As I start my ministry at All Saints and actually when I was in the application process I had to ask myself a question very seriously. Do I want to go to All Saints because it is where I believe God is calling me, or because I want to make a name for myself. The temptation is obvious, it is a large, well known, well thought of church. If I did want to make a name for myself it would be a good place to go. The antidote to this, is of course, as with any temptation to focus on Jesus. When we look at his name, when we believe in his name, when we know that he knows our name, any name we might try to make for ourselves fades into insignificance and folly.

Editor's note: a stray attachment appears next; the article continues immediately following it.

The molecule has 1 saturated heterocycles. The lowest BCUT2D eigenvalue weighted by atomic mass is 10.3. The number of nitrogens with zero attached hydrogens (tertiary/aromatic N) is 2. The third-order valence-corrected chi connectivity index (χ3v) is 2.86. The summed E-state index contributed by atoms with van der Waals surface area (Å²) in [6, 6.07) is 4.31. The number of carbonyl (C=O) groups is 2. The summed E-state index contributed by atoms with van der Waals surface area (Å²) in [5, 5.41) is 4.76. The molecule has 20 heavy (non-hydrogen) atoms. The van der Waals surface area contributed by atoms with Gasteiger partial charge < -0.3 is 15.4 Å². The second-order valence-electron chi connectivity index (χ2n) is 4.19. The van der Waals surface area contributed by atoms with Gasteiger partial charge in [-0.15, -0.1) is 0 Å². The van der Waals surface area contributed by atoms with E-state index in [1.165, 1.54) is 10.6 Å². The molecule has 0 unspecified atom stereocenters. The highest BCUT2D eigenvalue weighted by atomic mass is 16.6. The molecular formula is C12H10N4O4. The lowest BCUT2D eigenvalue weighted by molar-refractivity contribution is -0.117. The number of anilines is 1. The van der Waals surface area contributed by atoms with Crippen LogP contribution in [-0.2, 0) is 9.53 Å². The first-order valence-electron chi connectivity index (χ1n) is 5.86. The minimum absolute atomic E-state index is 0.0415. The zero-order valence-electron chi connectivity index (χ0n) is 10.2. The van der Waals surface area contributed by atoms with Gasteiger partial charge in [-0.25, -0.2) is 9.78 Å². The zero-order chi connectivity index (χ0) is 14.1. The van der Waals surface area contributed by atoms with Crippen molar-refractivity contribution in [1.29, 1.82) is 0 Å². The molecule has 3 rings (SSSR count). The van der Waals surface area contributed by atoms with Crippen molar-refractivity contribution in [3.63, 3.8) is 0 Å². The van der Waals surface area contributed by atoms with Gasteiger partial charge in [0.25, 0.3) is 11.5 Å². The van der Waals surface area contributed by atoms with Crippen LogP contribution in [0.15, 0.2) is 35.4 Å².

I pray that as we go into this week, we will consider the folly of humanity at Babel, and the wise judgement of God, that we will receive afresh from the Holy Spirit what we need to be obedient to our scattering, faithful in our unity, clear in our sharing of the gospel, and safe in the name that is above every name.


  • Lesley Stone wrote:

    Thanks, Tim. I have read this, and will read it again in a day or two. I really appreciate being able to read it.

  • hi Lesley, you’re welcome 🙂

  • Tim this is exactly why God placed you at All Saints. In the prayer times we had for you it was clear that we need someone who is first and foremost a disciple and lover of Jesus, with a missional heart. Reading this stirred mine too. Looking forward to working with you more 🙂